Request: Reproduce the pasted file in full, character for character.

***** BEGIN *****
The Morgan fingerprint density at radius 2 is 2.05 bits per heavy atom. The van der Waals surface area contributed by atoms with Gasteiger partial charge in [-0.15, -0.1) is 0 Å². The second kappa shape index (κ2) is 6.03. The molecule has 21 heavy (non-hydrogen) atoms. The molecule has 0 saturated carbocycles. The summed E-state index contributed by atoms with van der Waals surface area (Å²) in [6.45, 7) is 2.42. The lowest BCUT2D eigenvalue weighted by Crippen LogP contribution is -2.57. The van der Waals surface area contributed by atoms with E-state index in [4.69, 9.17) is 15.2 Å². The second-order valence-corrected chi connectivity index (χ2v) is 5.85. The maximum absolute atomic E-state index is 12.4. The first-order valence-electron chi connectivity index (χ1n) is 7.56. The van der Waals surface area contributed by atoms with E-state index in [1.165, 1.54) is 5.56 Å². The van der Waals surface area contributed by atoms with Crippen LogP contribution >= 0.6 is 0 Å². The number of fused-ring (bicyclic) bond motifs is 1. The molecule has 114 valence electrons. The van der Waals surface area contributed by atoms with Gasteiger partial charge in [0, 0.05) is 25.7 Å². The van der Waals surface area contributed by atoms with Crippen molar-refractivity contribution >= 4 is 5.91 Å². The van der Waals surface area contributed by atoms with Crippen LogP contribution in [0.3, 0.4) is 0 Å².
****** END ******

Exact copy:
The Morgan fingerprint density at radius 2 is 2.05 bits per heavy atom. The van der Waals surface area contributed by atoms with Gasteiger partial charge in [-0.15, -0.1) is 0 Å². The second kappa shape index (κ2) is 6.03. The molecule has 21 heavy (non-hydrogen) atoms. The molecule has 0 saturated carbocycles. The summed E-state index contributed by atoms with van der Waals surface area (Å²) in [6.45, 7) is 2.42. The lowest BCUT2D eigenvalue weighted by Crippen LogP contribution is -2.57. The van der Waals surface area contributed by atoms with E-state index in [4.69, 9.17) is 15.2 Å². The second-order valence-corrected chi connectivity index (χ2v) is 5.85. The maximum absolute atomic E-state index is 12.4. The first-order valence-electron chi connectivity index (χ1n) is 7.56. The van der Waals surface area contributed by atoms with E-state index in [1.165, 1.54) is 5.56 Å². The van der Waals surface area contributed by atoms with Crippen LogP contribution >= 0.6 is 0 Å². The number of fused-ring (bicyclic) bond motifs is 1. The molecule has 114 valence electrons. The van der Waals surface area contributed by atoms with Gasteiger partial charge in [0, 0.05) is 25.7 Å². The van der Waals surface area contributed by atoms with Crippen molar-refractivity contribution >= 4 is 5.91 Å². The van der Waals surface area contributed by atoms with Crippen LogP contribution in [0.3, 0.4) is 0 Å².